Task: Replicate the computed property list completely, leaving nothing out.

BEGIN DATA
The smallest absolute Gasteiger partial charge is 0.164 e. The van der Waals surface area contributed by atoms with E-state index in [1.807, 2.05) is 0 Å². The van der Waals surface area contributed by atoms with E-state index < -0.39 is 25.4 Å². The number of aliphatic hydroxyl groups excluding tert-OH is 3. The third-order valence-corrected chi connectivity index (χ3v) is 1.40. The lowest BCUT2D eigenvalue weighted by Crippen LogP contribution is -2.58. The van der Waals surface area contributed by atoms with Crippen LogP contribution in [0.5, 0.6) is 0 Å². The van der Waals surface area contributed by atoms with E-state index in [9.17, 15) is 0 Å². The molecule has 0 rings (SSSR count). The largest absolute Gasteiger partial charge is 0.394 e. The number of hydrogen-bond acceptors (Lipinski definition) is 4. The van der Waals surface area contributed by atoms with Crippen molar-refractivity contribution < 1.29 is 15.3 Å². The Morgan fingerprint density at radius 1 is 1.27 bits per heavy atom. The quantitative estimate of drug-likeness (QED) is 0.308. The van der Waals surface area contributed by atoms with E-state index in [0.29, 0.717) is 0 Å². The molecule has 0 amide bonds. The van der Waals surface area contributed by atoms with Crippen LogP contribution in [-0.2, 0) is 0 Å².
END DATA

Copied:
The smallest absolute Gasteiger partial charge is 0.164 e. The van der Waals surface area contributed by atoms with E-state index in [1.807, 2.05) is 0 Å². The van der Waals surface area contributed by atoms with E-state index < -0.39 is 25.4 Å². The number of aliphatic hydroxyl groups excluding tert-OH is 3. The third-order valence-corrected chi connectivity index (χ3v) is 1.40. The lowest BCUT2D eigenvalue weighted by Crippen LogP contribution is -2.58. The van der Waals surface area contributed by atoms with Crippen LogP contribution in [0.5, 0.6) is 0 Å². The van der Waals surface area contributed by atoms with E-state index in [9.17, 15) is 0 Å². The molecule has 0 rings (SSSR count). The largest absolute Gasteiger partial charge is 0.394 e. The number of hydrogen-bond acceptors (Lipinski definition) is 4. The van der Waals surface area contributed by atoms with Crippen molar-refractivity contribution < 1.29 is 15.3 Å². The Morgan fingerprint density at radius 1 is 1.27 bits per heavy atom. The quantitative estimate of drug-likeness (QED) is 0.308. The van der Waals surface area contributed by atoms with E-state index in [0.29, 0.717) is 0 Å². The molecule has 0 amide bonds. The van der Waals surface area contributed by atoms with Crippen LogP contribution in [-0.2, 0) is 0 Å².